Efforts to restore kelp forests and other key fish habitats in Sussex are making progress, helped by more than £65,000 in grants from two local community energy groups.
The not-for-profit community benefit societies – part of the Communities for Renewables family of energy co-ops – have been generating solar since June 2016. Like other community energy groups, they reinvest surplus income from their solar farms to support a range of community-led initiatives – with a focus on emissions reduction and wildlife protection.
The two-year kelp project is looking to restore almost 200 sq km of lost habitat along the Sussex coast. Kelp is the name for a group of brown seaweeds, usually large in size, that are capable of forming dense aggregations, which provides fish with important habitat.
Historically, kelp was abundant along the Sussex coast but has shrunk to a few small patches and individual plants, mostly in shallow water and along the shoreline.
The funds from the two community energy groups go towards supporting a dedicated kelp recovery coordinator, owing to the project’s complexity and extensive scope.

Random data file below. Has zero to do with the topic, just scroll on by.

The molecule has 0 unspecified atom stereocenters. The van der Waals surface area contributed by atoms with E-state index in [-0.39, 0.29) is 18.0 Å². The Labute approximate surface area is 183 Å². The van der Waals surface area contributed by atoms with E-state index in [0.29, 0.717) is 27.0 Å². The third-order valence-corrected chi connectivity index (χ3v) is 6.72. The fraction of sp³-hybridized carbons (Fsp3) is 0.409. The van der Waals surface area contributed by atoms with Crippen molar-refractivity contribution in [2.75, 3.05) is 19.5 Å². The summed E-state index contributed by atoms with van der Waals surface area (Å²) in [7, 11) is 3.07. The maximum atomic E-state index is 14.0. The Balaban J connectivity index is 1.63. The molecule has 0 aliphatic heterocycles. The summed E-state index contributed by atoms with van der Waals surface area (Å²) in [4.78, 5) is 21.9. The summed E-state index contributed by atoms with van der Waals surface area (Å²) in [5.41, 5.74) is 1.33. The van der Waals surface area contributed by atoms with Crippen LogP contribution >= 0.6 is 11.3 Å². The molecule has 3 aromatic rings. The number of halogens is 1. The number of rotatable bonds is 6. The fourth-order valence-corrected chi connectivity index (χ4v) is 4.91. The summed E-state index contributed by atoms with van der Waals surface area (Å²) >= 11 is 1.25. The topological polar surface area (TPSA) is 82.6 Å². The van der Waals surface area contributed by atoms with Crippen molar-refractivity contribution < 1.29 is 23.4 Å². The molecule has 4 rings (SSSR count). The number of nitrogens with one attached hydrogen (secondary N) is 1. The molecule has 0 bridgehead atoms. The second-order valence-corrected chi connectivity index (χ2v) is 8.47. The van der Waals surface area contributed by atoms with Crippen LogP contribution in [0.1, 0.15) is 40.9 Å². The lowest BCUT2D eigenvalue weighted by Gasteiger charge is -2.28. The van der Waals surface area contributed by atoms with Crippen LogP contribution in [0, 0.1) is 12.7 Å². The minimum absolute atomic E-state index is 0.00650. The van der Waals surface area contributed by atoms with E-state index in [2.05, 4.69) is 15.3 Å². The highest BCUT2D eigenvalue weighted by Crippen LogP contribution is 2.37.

Project chair Henri Brocklebank said: “We are extremely grateful to have received funding from both Ferry Farm Community Solar and Meadow Blue Community Energy towards our work on the Sussex Kelp Recovery. With so much pace and ambition linked to the recovery of the Sussex kelp we have found that our partnership needs the dedicated time and input of a technical specialist to keep the numerous strands of work cohesive and progressing.”
In its progress report, the project said divers and fishers have observed an increasing diversity of species along the coast, and the formation and expansion of blue-lipped mussel beds forming.
“Meanwhile,” it added, “underwater cameras, diver surveys and fisheries studies are recording changes in the ecosystem. The return at scale of the once historic kelp beds is not yet evident – but it is still early days. Critically, we know that precious remaining areas of kelp remain in good condition. Every year these release fresh spores into the water column, and it is these spores that will create our future kelp beds.”
Meadow Blue operates a 5MW solar array on farmland at Merston, between Chichester and Bognor Regis, producing 5,000+ MWh of electricity a year – enough to power 1,235 typical homes.
Ferry Farm Solar, in Selsey near Chichester, has 18,700 solar panels which generate 5,400 MWh a year – enough for approximately 1,500 homes.